Boston’s Head of the Charles regatta is billed as the world’s largest two-day rowing event, featuring over 8,000 rowers representing 600 different universities and rowing clubs from all over the world.

Amidst all the excitement of one of rowing’s signature events, no team is getting more attention than the five rowers and one alternate from Baghdad, Iraq.

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During their six weeks in the United States, members of the Iraqi national rowing team have gotten used to photo ops — they’ve been interviewed by everyone from CNN to USA Today. On a recent Sunday morning, less than a week before the Head of the Charles and seconds before they were to push off for a camera-friendly race, they discovered a problem.

Just before the race, the team needed help with an improperly placed pontoon. Normally, the Iraqi National team doesn’t use pontoons — rowing’s equivalent of training wheels. But, for that race, instead of perfecting their technique with advice from US rowing experts, they were teaching rowing to members of the US military, all of whom have served in Iraq.

As the mixed teams of Iraqis and Iraq war vets took off on a friendly race on the Charles River, the sound of camera shutters almost drowned out the sounds of oars. Bruce Smith, executive director of Community Rowing and a coach at Riverside Boat Club, says the Iraqis are enthusiastic rowers wherever they go, but Sunday’s event was special.

“It’s amazing, Smith said. “Watching guys conversing together in Arabic, working together in a boat trying to do the same motion as guys who are speaking American, it really was a special moment and it’s what sports are for.  If it doesn’t bring people together, why are we doing it?”

Lieut. Col. John Richardson served three tours in Iraq, where members of the US military are often asked to train Iraqis.  He enjoyed Sunday’s role reversal.

“You could just see the pride that they had, that they know that they are experts,” Richardson said. “They brought us in today, set us down, and they were fabulous instructors.”

Even more, the Iraqi team speaks to the progress the country has made in the years since the American invasion, Richardson said.

“The team is made up of Sunni, Shia, and Kurds, which to me captures the Iraq success story,” Richardson said. “So it was an honor for me to get into a boat with a bunch of guys because I know where they came from and what they’ve been through for the last — really not just 10 years — but the last 40 years.”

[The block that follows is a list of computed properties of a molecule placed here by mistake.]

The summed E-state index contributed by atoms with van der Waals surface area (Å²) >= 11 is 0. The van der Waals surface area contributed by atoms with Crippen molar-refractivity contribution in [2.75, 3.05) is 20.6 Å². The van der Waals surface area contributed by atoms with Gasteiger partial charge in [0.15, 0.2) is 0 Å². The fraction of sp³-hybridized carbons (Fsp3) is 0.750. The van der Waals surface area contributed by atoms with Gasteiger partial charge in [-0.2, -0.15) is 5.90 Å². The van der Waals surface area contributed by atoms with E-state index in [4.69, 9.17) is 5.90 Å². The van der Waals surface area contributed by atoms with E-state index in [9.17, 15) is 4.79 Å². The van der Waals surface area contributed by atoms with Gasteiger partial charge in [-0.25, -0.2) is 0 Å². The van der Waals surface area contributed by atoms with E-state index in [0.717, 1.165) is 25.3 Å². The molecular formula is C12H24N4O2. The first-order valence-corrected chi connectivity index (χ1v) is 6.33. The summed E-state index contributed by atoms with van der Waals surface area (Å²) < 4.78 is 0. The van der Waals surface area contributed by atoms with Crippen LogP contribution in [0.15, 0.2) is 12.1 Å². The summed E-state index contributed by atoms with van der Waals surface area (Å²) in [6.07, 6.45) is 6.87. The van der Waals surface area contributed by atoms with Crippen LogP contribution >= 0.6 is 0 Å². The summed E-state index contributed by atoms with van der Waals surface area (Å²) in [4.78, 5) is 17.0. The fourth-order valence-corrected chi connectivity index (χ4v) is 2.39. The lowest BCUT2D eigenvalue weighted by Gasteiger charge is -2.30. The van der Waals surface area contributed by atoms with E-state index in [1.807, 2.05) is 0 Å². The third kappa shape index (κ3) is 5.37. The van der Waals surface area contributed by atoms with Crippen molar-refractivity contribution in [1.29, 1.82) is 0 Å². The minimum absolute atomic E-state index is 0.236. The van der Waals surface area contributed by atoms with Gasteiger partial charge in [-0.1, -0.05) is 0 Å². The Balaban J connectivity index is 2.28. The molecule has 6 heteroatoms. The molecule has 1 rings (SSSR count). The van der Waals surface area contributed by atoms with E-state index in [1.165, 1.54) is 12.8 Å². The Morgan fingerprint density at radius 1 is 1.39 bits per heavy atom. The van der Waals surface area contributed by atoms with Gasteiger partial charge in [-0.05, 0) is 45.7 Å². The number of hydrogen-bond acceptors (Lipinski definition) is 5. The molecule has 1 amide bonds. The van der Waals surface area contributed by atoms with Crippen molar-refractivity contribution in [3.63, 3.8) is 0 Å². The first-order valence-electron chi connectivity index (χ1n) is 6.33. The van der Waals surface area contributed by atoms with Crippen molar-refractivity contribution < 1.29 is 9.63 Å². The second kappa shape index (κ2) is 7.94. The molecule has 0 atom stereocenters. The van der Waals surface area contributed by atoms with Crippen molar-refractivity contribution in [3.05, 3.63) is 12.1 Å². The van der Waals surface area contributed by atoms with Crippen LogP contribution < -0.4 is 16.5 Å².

Richardson says he’s not surprised that Iraq is stable enough to field teams for international sporting events.  But, as a country in the midst of desert, he was surprised that a rowing team is among them.

“Iraqi crew, I never would have thought,” Richardson said, chuckling. “I mean, they do have some pretty big rivers that run through that country. But they’re excellent athletes.  They clearly know their stuff and I look forward to seeing them race in the Head of the Charles.”

As the teams carried their boats back to the bay, Lieut. Col. Tom Watson, one of the lucky few who didn’t get drenched during the race, was looking forward to spending some more time with the Iraqi rowers.

“This was great,” Watson said. “It’s good to see some Iraqi people here and, as we get a chance to mingle a little bit, we’ll talk about where they’re from, how things are in Iraq.  But just the fact that they’re over here rowing, that’s a good sign.”

Watson didn’t get the chance to ask that question.  The Iraqis left before lunch, to find dry clothes and to avoid a meal that would make it even harder to drop weight before this weekend’s races.  But, a few days later, while his teammates warmed up at the Riverside Boat Club, Iraqi rower Haider Rashid answered the question of how things are in his home country.

It is “getting better, by time, not like before,” Rashid said. “We have a lot of checkpoint(s).  We feel a little bit safer.”

Rashid’s been rowing since 2003.  He’s won gold at the Arab games, silver at the Asian games, and represented his country at the 2008 Beijing Olympics.   And while he hasn’t always felt safe traveling to and from training sessions, he never worries when he’s on the water.

“No, we are fine on the water,” Rashid said. “We feel it’s like our water.”

Rashid will find out if the Charles River is also his water on Saturday in the men’s championship singles.  His teammates will compete Sunday afternoon in the Head of the Charles lightweight fours.